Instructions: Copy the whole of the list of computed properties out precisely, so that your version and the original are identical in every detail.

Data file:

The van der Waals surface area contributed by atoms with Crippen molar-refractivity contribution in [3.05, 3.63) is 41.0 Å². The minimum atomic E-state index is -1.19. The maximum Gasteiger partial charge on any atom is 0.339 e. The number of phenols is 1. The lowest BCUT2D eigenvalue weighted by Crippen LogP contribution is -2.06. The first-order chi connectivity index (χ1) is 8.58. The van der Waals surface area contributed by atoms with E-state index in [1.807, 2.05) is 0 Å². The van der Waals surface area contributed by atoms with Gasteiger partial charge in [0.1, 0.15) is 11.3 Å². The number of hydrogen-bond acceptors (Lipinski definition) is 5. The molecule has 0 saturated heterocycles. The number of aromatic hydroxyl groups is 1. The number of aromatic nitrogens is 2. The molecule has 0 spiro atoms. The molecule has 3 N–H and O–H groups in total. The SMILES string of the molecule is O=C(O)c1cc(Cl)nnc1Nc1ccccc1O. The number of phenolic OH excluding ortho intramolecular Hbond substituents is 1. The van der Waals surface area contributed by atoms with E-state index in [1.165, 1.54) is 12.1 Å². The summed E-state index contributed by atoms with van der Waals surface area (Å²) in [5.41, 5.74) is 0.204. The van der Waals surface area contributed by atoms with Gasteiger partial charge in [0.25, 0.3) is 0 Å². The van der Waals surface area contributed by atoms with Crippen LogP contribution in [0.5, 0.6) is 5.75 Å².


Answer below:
The van der Waals surface area contributed by atoms with Crippen molar-refractivity contribution in [3.05, 3.63) is 41.0 Å². The minimum atomic E-state index is -1.19. The maximum Gasteiger partial charge on any atom is 0.339 e. The number of phenols is 1. The lowest BCUT2D eigenvalue weighted by Crippen LogP contribution is -2.06. The first-order chi connectivity index (χ1) is 8.58. The van der Waals surface area contributed by atoms with E-state index in [1.807, 2.05) is 0 Å². The van der Waals surface area contributed by atoms with Gasteiger partial charge in [0.1, 0.15) is 11.3 Å². The number of hydrogen-bond acceptors (Lipinski definition) is 5. The molecule has 0 saturated heterocycles. The number of aromatic hydroxyl groups is 1. The number of aromatic nitrogens is 2. The molecule has 0 spiro atoms. The molecule has 3 N–H and O–H groups in total. The SMILES string of the molecule is O=C(O)c1cc(Cl)nnc1Nc1ccccc1O. The number of phenolic OH excluding ortho intramolecular Hbond substituents is 1. The van der Waals surface area contributed by atoms with E-state index in [1.165, 1.54) is 12.1 Å². The summed E-state index contributed by atoms with van der Waals surface area (Å²) in [5.41, 5.74) is 0.204. The van der Waals surface area contributed by atoms with Gasteiger partial charge in [0.25, 0.3) is 0 Å². The van der Waals surface area contributed by atoms with Crippen LogP contribution in [0.5, 0.6) is 5.75 Å².